What you need to know
- TikTok may be planning to develop its own music streaming service.
- A USPTO filing suggests that a "TikTok Music" service is in the cards.
- The service's streaming experience may also be mixed with social elements.
TikTok is taking its fight to Spotify and other music streaming platforms as it looks to expand beyond the short-video segment, according to a trademark application filed by its parent company, ByteDance.
The Chinese internet giant has filed a trademark application for a music streaming app to be known as TikTok Music, as spotted by Business Insider. The application was filed with the U.S. Patent and Trademark Office in May, though it has yet to be assigned to a lawyer for review. The same application was filed in Australia last November.
According to the filing, the service will be applicable to mobile phones and tablets, allowing users "to purchase, play, share, download music, songs, albums, lyrics, quotes, create, recommend, share his/her playlists, lyrics, quotes, take, edit and upload photographs as the cover of playlists, comment on music, songs, and albums."
From the looks of it, TikTok Music will be more than just a simple app for streaming music. It is likely to incorporate social elements — something you don't often find in many of the best music streaming services. If TikTok makes this a reality, it will give Spotify, YouTube Music, and Apple Music a run for their money. This is especially true given that those platforms do not yet allow users to comment on songs and albums.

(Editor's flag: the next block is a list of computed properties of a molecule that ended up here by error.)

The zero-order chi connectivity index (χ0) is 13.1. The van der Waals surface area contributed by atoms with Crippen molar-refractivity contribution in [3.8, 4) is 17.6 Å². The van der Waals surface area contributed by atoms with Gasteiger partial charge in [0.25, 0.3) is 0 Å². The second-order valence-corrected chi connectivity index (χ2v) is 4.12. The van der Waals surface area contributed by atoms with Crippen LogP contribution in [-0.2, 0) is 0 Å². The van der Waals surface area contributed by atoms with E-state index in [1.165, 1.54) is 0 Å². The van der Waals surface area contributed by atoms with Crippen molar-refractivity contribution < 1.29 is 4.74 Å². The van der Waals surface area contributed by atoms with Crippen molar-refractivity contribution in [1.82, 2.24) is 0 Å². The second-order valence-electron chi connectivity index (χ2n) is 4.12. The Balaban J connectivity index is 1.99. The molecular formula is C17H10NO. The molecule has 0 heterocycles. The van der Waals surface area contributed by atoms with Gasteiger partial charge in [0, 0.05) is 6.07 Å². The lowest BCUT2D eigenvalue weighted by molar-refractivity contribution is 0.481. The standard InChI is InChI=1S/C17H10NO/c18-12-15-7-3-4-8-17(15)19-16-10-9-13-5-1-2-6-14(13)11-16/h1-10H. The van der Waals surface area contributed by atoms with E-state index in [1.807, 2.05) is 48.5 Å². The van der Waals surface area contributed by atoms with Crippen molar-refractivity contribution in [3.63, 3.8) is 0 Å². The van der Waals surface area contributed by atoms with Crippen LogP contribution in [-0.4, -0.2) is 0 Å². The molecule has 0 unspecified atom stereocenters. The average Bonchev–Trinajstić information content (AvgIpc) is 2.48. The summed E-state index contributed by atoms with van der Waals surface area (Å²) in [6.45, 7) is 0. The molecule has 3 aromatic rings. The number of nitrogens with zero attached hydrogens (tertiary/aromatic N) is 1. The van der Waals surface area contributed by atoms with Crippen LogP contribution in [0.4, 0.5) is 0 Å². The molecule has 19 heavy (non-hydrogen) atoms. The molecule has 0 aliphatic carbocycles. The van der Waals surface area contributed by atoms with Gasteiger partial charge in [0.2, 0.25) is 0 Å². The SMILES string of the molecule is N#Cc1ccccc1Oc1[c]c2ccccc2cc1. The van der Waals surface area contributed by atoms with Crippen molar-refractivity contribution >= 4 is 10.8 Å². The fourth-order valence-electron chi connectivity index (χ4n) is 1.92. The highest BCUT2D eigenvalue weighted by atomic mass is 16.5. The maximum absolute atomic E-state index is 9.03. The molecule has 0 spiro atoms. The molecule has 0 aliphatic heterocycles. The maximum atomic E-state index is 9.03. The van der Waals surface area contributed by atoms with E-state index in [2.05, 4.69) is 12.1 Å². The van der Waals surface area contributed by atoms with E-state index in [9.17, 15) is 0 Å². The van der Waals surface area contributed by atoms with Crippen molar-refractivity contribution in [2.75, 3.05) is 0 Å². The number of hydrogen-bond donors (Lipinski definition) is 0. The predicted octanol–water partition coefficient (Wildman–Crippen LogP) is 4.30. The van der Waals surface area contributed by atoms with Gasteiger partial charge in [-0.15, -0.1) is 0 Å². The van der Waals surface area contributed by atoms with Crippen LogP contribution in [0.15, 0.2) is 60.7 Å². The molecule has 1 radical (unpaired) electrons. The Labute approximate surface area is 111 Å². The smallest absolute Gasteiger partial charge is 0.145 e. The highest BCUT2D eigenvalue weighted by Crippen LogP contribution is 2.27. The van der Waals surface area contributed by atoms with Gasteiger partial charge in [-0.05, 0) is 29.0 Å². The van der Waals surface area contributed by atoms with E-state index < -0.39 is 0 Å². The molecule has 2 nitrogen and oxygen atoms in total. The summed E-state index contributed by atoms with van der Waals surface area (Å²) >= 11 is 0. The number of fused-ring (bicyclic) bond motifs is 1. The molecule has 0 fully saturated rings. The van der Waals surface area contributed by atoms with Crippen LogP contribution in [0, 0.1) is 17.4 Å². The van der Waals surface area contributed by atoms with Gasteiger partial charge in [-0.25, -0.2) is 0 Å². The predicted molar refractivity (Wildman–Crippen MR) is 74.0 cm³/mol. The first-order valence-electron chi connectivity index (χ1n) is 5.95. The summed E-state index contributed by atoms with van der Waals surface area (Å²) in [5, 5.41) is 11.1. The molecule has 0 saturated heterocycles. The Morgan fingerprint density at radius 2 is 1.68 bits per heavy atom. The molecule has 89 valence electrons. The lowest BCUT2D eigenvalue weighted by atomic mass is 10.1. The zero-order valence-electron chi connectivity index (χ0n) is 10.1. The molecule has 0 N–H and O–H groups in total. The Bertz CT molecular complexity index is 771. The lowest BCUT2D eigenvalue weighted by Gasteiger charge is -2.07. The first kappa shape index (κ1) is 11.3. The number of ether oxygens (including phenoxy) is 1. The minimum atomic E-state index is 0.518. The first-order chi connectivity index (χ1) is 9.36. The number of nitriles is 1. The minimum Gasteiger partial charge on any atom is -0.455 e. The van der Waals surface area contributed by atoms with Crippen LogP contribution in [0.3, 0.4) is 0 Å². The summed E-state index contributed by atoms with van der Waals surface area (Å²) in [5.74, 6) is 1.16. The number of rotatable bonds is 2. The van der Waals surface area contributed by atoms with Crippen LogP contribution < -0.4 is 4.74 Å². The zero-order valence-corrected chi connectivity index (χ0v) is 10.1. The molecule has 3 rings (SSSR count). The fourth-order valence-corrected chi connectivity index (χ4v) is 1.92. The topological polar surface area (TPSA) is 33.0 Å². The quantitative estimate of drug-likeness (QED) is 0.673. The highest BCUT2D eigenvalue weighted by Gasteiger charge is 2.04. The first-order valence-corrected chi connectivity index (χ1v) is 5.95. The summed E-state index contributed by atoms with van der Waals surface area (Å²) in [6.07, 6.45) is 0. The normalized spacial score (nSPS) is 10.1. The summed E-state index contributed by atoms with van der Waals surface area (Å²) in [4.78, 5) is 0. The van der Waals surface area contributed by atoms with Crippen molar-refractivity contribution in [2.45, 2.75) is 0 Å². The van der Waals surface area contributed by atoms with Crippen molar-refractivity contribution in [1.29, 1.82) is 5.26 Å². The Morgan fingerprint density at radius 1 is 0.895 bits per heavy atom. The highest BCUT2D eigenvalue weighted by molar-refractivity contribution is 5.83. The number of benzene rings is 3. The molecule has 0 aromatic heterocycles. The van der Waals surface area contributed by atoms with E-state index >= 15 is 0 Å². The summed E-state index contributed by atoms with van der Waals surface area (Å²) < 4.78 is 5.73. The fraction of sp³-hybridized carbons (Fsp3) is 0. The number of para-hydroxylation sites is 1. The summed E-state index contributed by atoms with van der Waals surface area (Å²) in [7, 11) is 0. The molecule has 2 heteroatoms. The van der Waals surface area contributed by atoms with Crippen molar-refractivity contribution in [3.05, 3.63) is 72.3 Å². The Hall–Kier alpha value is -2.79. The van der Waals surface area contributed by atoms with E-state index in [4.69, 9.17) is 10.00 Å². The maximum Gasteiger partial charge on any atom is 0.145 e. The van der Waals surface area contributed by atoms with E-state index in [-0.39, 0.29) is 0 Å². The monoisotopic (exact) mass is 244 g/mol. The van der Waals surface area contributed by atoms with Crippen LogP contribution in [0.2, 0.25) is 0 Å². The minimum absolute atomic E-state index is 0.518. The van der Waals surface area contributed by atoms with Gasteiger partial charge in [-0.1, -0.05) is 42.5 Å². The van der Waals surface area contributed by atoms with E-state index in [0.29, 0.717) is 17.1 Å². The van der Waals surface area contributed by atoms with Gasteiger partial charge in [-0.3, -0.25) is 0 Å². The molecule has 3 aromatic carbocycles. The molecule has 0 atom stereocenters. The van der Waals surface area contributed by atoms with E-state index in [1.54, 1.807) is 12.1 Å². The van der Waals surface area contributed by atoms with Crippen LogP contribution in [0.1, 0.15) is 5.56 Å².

But TikTok Music won't be ByteDance's first music streaming platform, assuming it comes to fruition. The Chinese company already offers a similar app called Resso in select markets, including Brazil, India, and Indonesia. According to TechCrunch, Resso shares many of the features that ByteDance wants to include in TikTok Music, such as the ability to share lyrics and post comments.
The service gained traction despite its limited market availability by piggybacking on TikTok, from which Resso draws the vast majority of its user base. TikTok Music appears to be heading in the same direction.
Android Central has reached out to ByteDance for a statement and will update this article when we hear back.
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Jay Bonggolto always keeps a nose for news. He has been writing about consumer tech and apps for as long as he can remember, and he has used a variety of Android phones since falling in love with Jelly Bean. Send him a direct message via Twitter or LinkedIn.